Seizures arising from the frontal lobe also can be a challenge, and are frequently misdiagnosed. A variety of behaviors can be seen. Frontal lobe seizures can cause hypermotor behavior, such as thrashing or bicycling motions. Patients can have preserved consciousness during these events and usually there is no significant postictal confusion. Thus, the events can be misdiagnosed as non-epileptic or “pseudoseizures.” They often arise out of sleep and can be mistaken for sleep disorders. Another common frontal lobe seizure type is tonic, causing focal stiffening or extension of the extremities. These can be misdiagnosed as muscle cramps, especially if they involve the legs.

Seizures arising from either sensory or motor cortex are more straightforward. Seizures from the motor strip usually have a classic “Jacksonian march” in which clonic jerking begins in the face, spreads to the arm, then the leg, and finally can evolve into a generalized convulsion. A similar “sensory march” can occur, with spreading numbness or paresthesias.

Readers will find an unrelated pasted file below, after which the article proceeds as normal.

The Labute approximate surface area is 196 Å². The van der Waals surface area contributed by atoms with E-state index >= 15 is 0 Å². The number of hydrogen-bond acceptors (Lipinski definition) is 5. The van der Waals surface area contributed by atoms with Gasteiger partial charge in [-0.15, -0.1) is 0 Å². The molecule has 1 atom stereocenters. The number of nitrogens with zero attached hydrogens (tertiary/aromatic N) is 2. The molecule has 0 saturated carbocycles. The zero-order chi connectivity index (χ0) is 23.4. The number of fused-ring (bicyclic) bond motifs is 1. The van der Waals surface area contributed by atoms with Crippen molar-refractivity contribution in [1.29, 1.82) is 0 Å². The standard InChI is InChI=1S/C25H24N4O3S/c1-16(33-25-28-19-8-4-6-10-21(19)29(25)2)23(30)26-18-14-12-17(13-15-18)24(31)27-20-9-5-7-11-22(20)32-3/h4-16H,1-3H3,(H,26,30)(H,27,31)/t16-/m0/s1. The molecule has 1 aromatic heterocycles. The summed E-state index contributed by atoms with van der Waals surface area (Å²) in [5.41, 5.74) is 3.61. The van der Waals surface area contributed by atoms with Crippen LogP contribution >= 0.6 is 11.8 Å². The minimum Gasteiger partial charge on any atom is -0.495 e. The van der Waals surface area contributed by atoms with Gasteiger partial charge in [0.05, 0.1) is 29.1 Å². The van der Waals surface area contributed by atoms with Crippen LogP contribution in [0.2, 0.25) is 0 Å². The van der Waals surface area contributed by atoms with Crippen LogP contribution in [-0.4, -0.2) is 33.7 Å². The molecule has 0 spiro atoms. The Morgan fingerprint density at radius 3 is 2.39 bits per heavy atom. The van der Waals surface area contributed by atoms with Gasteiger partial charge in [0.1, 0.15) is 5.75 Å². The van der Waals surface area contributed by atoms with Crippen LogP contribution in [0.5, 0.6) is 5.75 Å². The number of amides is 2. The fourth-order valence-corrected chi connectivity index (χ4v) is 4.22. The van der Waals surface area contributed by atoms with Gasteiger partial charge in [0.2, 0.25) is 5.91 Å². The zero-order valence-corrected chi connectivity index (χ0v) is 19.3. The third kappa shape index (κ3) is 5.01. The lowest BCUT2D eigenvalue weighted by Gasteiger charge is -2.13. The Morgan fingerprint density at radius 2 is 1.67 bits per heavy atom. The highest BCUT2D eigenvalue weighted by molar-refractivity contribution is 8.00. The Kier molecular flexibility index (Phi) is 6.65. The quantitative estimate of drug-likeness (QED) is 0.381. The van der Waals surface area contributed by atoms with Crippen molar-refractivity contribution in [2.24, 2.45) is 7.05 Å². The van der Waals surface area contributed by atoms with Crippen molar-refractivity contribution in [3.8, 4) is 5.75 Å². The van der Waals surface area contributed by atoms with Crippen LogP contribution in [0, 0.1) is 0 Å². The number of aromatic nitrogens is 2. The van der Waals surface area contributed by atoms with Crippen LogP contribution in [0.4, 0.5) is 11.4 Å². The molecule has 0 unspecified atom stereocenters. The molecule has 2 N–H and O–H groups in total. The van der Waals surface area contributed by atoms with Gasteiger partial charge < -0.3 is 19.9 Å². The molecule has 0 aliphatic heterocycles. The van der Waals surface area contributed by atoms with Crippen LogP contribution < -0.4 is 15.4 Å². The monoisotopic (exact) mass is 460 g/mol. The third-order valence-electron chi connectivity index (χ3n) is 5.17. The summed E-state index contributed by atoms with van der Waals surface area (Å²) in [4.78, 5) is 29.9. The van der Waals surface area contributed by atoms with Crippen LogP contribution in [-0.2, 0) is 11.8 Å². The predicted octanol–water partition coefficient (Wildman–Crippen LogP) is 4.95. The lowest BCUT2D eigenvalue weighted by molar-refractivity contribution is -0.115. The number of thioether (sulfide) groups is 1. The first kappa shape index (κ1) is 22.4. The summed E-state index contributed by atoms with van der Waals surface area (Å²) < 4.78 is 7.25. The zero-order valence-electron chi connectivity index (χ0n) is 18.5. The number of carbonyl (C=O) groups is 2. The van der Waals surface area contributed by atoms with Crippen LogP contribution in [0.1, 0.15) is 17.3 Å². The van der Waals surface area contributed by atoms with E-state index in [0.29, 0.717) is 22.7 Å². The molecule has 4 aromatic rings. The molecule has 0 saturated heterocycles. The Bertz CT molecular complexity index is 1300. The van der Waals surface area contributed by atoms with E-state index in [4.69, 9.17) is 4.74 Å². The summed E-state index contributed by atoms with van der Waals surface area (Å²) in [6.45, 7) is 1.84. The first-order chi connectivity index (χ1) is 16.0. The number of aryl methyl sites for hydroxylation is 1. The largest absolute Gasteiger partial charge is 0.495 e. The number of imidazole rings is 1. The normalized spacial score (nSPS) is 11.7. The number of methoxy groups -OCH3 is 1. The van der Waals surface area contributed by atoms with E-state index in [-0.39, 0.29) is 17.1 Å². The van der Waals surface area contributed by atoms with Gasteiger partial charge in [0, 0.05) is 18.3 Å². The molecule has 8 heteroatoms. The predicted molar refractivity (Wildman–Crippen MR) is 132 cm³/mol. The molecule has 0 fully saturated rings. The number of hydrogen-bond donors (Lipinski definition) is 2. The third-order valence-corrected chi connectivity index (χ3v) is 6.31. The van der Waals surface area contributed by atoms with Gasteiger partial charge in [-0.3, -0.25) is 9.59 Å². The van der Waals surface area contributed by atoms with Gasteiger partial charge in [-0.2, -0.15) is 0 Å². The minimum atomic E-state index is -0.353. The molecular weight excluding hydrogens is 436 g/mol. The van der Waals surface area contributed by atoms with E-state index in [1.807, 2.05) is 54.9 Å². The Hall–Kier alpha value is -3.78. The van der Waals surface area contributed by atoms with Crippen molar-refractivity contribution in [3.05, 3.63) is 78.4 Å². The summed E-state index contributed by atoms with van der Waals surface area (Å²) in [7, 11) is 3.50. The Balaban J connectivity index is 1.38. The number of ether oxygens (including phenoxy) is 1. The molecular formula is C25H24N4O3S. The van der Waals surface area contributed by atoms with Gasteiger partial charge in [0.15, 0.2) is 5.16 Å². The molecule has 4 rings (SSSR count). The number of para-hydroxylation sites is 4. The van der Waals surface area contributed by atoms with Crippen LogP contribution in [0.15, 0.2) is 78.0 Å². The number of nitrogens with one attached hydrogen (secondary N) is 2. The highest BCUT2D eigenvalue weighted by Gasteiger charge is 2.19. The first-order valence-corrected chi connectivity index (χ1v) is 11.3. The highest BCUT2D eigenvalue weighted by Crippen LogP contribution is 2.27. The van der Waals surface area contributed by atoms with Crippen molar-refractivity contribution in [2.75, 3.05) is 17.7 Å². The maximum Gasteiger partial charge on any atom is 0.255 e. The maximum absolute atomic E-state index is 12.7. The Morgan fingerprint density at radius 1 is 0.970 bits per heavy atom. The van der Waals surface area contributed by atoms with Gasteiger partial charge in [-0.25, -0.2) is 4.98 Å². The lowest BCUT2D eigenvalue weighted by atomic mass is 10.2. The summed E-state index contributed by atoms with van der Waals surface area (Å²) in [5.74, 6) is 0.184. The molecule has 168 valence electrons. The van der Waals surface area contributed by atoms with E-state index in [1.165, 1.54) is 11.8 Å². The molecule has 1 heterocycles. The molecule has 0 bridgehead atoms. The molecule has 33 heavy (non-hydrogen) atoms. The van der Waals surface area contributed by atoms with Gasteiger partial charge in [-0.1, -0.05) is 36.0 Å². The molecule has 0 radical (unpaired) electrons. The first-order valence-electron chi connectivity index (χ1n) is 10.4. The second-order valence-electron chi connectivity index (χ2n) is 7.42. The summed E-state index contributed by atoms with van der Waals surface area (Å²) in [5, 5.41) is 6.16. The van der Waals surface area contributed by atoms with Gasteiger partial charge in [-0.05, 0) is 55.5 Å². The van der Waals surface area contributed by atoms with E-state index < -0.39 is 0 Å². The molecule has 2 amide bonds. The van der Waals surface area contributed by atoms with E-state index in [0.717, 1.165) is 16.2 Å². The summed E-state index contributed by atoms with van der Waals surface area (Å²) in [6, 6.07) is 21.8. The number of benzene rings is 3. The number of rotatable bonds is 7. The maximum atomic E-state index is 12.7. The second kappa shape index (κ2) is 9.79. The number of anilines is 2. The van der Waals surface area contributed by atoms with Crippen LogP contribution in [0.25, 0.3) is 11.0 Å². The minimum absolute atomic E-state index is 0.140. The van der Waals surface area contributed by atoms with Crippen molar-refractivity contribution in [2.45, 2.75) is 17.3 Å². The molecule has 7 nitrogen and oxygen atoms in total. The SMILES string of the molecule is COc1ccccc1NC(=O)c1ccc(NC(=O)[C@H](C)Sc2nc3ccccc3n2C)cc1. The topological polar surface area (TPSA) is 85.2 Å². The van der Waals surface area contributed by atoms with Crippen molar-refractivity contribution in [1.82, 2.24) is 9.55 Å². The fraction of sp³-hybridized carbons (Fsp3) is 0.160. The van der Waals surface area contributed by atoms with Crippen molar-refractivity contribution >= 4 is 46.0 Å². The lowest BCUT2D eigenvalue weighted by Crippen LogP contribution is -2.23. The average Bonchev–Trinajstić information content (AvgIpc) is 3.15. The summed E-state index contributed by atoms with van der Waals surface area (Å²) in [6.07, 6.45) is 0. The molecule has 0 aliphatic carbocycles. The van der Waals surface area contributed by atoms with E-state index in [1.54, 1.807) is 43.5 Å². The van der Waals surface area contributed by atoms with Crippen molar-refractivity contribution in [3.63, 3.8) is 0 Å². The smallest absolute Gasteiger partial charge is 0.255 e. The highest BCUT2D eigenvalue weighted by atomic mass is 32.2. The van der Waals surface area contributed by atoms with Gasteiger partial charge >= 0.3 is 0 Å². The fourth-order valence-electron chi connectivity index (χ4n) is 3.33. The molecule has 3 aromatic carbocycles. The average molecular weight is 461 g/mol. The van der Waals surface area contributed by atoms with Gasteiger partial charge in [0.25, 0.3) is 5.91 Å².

Patients with tumors can have a significant postictal hemiparesis (opposite the side of seizure onset) known as “Todd’s paralysis.” Patients with a first generalized convulsion should be questioned whether there was any asymmetry of their movements. Did their head or eyes turn to one side? Did one side extend or stiffen before the other? Were they weak on one side afterward? Any lateralized features would suggest that the seizure is of partial-onset, with secondary generalization, and requires evaluation for a focal lesion.

Case presentation
A 46-year-old left-handed woman was in her usual state of health until two months prior to presentation, when she had an unusual episode at work. It consisted of a sensation of upper-body tingling, followed by heat, sweating and racing thoughts, as though her mind was “swarming.” This lasted about 45 seconds. A few weeks later she had a febrile illness and had several more similar episodes. The episodes were relatively stereotyped. A few weeks prior to presentation she had an episode at work in which she briefly blanked out. Following this, she felt very sick and fatigued and had difficulty concentrating. She was unable to remember co-workers’ names or her usual passwords for her computer.